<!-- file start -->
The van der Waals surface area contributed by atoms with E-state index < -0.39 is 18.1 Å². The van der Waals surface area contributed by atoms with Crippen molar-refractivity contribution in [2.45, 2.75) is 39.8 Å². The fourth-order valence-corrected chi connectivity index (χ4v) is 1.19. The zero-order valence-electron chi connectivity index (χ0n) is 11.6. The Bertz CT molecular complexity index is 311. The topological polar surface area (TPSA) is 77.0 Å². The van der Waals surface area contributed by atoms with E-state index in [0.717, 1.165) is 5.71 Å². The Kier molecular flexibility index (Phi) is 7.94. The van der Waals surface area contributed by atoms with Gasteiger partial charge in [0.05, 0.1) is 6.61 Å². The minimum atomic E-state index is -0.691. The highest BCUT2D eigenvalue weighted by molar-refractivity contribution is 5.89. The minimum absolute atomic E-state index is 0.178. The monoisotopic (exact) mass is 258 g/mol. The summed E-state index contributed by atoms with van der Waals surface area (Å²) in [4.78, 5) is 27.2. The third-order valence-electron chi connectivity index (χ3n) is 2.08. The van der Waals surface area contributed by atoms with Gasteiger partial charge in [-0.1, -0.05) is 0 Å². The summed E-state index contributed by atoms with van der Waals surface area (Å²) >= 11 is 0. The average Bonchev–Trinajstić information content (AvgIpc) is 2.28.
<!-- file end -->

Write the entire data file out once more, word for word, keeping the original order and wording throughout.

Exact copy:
The van der Waals surface area contributed by atoms with E-state index < -0.39 is 18.1 Å². The van der Waals surface area contributed by atoms with Crippen molar-refractivity contribution in [2.45, 2.75) is 39.8 Å². The fourth-order valence-corrected chi connectivity index (χ4v) is 1.19. The zero-order valence-electron chi connectivity index (χ0n) is 11.6. The Bertz CT molecular complexity index is 311. The topological polar surface area (TPSA) is 77.0 Å². The van der Waals surface area contributed by atoms with E-state index in [0.717, 1.165) is 5.71 Å². The Kier molecular flexibility index (Phi) is 7.94. The van der Waals surface area contributed by atoms with Gasteiger partial charge in [0.05, 0.1) is 6.61 Å². The minimum atomic E-state index is -0.691. The highest BCUT2D eigenvalue weighted by molar-refractivity contribution is 5.89. The minimum absolute atomic E-state index is 0.178. The monoisotopic (exact) mass is 258 g/mol. The summed E-state index contributed by atoms with van der Waals surface area (Å²) in [4.78, 5) is 27.2. The third-order valence-electron chi connectivity index (χ3n) is 2.08. The van der Waals surface area contributed by atoms with Gasteiger partial charge in [-0.1, -0.05) is 0 Å². The summed E-state index contributed by atoms with van der Waals surface area (Å²) >= 11 is 0. The average Bonchev–Trinajstić information content (AvgIpc) is 2.28.